Just like the Yamaha R1 the Ducati takes a lot of setting up to get it to work around the track. You need to get it on its nose so it'll steer well enough to change direction and hold a line. It also needs lots more damping to control the weaves and wobbles initiated by the instant power delivery of the V-twin engine and provide the stability to control the dive caused by the fierce Brembo Monobloc brakes.
Properly set up it's a wonderful track bike. You feel perched up high and it's a long way down to get your knee down. It's still slow-steering, too especially compared to the R Blade and ZX-10R.
At first the Ducati feels clumsy and unnatural around such a tight track and the instant power delivery too snatchy, but when you're hard-charging trying to chase someone, the T1198S changes completely. Ridden by the scruff of its neck the Ducati is amazing.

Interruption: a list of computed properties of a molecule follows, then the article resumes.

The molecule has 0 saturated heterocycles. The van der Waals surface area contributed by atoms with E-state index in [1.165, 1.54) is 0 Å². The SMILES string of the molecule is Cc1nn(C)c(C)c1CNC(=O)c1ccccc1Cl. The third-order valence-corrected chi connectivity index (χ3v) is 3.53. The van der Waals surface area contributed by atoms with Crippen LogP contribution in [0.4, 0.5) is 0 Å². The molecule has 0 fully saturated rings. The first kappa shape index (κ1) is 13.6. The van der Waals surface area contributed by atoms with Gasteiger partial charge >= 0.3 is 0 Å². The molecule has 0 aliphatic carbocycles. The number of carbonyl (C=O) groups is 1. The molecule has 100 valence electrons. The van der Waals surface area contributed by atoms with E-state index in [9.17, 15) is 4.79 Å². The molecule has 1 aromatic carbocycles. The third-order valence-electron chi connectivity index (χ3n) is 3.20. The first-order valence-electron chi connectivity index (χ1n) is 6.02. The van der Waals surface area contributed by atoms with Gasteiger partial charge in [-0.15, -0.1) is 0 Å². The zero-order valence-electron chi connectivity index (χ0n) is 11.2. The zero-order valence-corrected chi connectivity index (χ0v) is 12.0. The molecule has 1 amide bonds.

The Yamaha R1 is happiest at full lean, where it's so stable. It loves high-speed corners and punches out of slow ones in a bass-happy frenzy of mono-wheeling majesty. At full throttle it's a cacophony of induction roar and hot metallic violence. With traction control set on the middle level four, it kicks in coming out of slow-speed corners, especially on cold or worn tyres. It lets you get on with it on the faster sections of the track, but because you know your electronic friend is there to help you, you tease the throttle more than you would do normally to run breath-taking corner speeds.
VERDICT: For the first time a road-going Ducati can compete with its Japanese 1000cc rivals on track - although it's taken advanced electronics, an 1198cc motor, top-shelf suspension, lightweight wheels and a giddy price tag to achieve it. On a more flowing circuit with fewer tighter corners, the Ducati might have beaten the Kawasaki ZX-10R, but would still struggle against the Yamaha, which is 15:1.5 seconds faster here.